Pablo Marquez

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Pablo Márquez
Born June 4[1]
Quito, Ecuador[1]
Professional wrestling career
Ring name(s) Abu
Pablo Márquez
Babu
El Puerto Riqueño
Ubas
PABLO
Billed height 1.73 m (5 ft 8 in)[1]
Billed weight 83 kilograms (183 lb)[1]
Trained by The Monster Factory by Larry Sharp
Debut 1992[1]

Pablo Márquez (born 1973) is an Ecuadorian professional wrestler who has competed for various promotions such as the World Wrestling Council, International Wrestling Association, and Michinoku Pro out of Japan. Marquez is probably most famous for his brief stint in the World Wrestling Federation (WWF) in 1998 as Babu. Marquez also competed in Extreme Championship Wrestling (ECW) as Ubas and in Kaientai Dojo as PABLO.

Extreme Championship Wrestling[edit]

Pablo Márquez trained to wrestle in ECW under their training camp, the ECW House of Hardcore. Notable trainers there included Taz, Mikey Whipwreck, and Perry Saturn. Marquez started apperaring on ECW shows in 1995 under the ring name of El Puerto Riqueño (some sources list him as El Puerto Ricano). He challenged for the ECW Television Championship on several occasions, but he was not able to win the belt.[2] He appeared at several major shows; his first major appearance was a loss to Stevie Richards at November to Remember 1995.[3] The following month, he competed at December to Dismember 1995, losing to Taz, and Holiday Hell 1995, where he lost to Bruiser Mastino.[4][5] He wrestled at three major ECW shows in 1996, losing to Spiro Greco at CyberSlam 1996, wrestling to a no contest against Super Nova at Hostile City Showdown 1996, and losing to Louie Spicolli at Heat Wave 1996.[6][7][8] In 1997, he started to wrestle under his real name. Also during his ECW run, he competed under the name Ubas. During his run, he appeared on ECW Hardcore TV, and also appeared on some of ECW's feature shows. He left ECW when he was signed by WWF.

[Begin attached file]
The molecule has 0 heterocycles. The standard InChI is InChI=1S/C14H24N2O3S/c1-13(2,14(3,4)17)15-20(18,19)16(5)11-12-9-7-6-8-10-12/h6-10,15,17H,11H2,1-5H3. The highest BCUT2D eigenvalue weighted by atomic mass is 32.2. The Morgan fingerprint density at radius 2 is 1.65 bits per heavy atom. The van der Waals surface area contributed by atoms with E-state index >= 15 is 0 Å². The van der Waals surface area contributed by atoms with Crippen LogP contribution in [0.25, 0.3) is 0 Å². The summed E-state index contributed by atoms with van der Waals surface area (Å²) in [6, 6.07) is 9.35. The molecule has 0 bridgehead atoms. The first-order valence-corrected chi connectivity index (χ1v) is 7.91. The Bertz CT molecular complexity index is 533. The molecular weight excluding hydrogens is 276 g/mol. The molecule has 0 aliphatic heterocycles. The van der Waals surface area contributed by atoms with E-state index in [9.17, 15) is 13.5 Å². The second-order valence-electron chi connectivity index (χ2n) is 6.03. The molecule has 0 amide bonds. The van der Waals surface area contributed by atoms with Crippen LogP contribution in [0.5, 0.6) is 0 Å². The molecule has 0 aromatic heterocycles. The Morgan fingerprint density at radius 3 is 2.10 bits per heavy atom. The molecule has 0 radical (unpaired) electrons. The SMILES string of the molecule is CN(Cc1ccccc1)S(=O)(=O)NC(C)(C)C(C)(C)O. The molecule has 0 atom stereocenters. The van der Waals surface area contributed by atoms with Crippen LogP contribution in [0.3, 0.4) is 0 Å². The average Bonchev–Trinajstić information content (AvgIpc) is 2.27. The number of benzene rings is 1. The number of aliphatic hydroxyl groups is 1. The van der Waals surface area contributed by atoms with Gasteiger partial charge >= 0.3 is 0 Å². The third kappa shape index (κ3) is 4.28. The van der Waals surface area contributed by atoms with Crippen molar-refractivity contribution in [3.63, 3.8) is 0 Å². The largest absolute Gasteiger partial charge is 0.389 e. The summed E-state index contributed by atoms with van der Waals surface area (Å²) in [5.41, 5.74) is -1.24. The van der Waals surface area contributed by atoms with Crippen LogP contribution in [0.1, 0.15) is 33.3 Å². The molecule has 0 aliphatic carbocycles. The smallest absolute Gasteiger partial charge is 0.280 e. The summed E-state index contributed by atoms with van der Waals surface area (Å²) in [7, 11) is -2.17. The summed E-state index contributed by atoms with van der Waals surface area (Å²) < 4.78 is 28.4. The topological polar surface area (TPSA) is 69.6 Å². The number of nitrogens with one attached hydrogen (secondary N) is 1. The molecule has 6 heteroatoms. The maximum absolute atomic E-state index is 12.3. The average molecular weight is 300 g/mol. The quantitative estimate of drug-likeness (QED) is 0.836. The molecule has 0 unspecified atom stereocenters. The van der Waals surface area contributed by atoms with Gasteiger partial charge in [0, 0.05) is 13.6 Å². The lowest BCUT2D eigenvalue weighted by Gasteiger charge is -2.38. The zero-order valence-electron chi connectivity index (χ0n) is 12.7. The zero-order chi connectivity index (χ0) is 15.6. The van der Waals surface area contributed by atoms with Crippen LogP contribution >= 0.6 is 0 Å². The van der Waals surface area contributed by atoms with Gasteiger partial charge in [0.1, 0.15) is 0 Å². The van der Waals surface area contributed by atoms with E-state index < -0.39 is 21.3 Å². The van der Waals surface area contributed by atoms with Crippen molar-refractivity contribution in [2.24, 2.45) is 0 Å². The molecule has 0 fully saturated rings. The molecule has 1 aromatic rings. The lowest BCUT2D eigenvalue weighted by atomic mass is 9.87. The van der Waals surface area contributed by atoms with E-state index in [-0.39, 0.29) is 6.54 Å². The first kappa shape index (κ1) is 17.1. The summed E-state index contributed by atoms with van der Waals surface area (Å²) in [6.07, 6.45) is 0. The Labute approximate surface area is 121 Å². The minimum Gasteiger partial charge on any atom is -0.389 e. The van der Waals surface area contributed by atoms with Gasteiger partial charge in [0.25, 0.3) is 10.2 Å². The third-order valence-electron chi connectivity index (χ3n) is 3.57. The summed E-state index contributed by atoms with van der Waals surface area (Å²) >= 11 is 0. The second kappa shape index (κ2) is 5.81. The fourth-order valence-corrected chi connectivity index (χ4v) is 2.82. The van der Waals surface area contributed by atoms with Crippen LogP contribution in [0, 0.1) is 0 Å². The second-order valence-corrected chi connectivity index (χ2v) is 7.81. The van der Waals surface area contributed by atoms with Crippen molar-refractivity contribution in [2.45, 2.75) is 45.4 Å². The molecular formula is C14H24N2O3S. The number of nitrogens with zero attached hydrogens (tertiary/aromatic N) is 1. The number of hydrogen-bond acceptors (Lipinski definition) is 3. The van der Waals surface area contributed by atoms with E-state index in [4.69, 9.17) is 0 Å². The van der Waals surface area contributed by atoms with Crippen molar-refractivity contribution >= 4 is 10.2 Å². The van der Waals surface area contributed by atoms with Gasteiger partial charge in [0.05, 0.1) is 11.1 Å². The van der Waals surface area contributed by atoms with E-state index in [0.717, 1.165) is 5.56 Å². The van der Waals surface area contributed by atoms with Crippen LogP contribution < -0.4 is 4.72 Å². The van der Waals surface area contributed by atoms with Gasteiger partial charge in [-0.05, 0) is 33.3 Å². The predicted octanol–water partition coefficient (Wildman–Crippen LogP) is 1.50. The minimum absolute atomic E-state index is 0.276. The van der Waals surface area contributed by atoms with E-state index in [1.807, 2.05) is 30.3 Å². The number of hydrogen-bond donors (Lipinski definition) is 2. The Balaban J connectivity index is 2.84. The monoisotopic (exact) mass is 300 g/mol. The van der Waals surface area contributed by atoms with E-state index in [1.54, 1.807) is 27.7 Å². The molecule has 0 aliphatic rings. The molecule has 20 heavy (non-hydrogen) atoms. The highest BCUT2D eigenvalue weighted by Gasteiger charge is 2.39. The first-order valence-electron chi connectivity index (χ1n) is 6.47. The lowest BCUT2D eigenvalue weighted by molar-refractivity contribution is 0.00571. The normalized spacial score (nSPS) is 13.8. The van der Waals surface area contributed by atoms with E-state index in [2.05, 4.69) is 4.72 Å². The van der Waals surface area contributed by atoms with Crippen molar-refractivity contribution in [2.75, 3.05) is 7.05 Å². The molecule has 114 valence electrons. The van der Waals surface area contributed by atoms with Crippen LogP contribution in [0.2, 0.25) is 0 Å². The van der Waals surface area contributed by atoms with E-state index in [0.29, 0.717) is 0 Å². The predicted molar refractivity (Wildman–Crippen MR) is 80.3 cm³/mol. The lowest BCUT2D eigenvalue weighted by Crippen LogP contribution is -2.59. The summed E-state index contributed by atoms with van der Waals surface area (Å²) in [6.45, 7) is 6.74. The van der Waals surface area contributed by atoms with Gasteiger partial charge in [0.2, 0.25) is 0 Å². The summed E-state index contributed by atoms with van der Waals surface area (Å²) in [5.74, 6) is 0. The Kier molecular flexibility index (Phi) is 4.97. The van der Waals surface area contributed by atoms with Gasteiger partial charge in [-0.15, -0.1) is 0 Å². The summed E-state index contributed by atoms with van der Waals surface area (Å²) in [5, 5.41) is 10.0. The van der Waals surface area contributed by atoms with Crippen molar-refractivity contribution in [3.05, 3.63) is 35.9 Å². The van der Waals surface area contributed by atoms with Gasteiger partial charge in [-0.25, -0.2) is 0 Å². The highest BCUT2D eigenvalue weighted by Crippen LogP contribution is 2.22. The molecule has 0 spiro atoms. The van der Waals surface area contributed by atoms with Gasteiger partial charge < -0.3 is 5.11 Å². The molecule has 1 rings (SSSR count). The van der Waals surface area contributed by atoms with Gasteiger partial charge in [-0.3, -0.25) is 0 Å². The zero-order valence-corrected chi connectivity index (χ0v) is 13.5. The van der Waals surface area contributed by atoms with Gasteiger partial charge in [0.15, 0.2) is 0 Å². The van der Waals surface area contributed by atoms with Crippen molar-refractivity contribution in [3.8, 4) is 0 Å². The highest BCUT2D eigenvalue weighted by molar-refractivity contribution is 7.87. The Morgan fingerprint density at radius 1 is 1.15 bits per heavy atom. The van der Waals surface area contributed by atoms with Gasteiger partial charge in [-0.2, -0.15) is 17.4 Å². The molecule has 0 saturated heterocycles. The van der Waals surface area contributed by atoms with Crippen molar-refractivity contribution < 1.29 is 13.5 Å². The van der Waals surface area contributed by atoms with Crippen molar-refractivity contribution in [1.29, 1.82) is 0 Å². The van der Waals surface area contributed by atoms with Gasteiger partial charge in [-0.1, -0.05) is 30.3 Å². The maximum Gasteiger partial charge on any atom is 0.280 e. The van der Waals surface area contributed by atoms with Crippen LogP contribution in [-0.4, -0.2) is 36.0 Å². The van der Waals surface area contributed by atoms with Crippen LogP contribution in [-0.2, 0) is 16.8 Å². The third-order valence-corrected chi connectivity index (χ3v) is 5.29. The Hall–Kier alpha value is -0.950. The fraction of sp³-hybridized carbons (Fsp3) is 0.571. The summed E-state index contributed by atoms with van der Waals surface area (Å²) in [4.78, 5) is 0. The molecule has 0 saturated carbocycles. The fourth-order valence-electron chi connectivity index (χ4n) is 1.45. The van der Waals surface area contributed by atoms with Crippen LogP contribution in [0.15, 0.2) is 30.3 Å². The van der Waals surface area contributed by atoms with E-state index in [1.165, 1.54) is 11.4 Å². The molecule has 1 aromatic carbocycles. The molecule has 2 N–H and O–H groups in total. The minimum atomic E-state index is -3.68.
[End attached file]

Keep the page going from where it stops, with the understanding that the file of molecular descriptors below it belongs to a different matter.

World Wrestling Federation[edit]

Pablo Márquez was briefly part of the WWF's fledgeling Light Heavyweight division, wrestling two matches against Taka Michinoku in late 1997 and early 1998. He re-debuted on the August 16, 1998 episode of Sunday Night Heat under the name of "Abu" (later "Babu"). His gimmick was that of a manservant to Tiger Ali Singh.[9] He was often seen doing degrading things for Singh. Although most of his stint in WWF was in a non-wrestling role, he did have a televised match on the December 6, 1998 edition of WWE Sunday Night Heat. He teamed with Tiger Ali Singh to wrestle Kurrgan and Luna, with the match ending in a no-contest.[10] He also wrestled on a 1998 edition of Shotgun when he was ordered by Singh to compete against Goldust in a losing effort.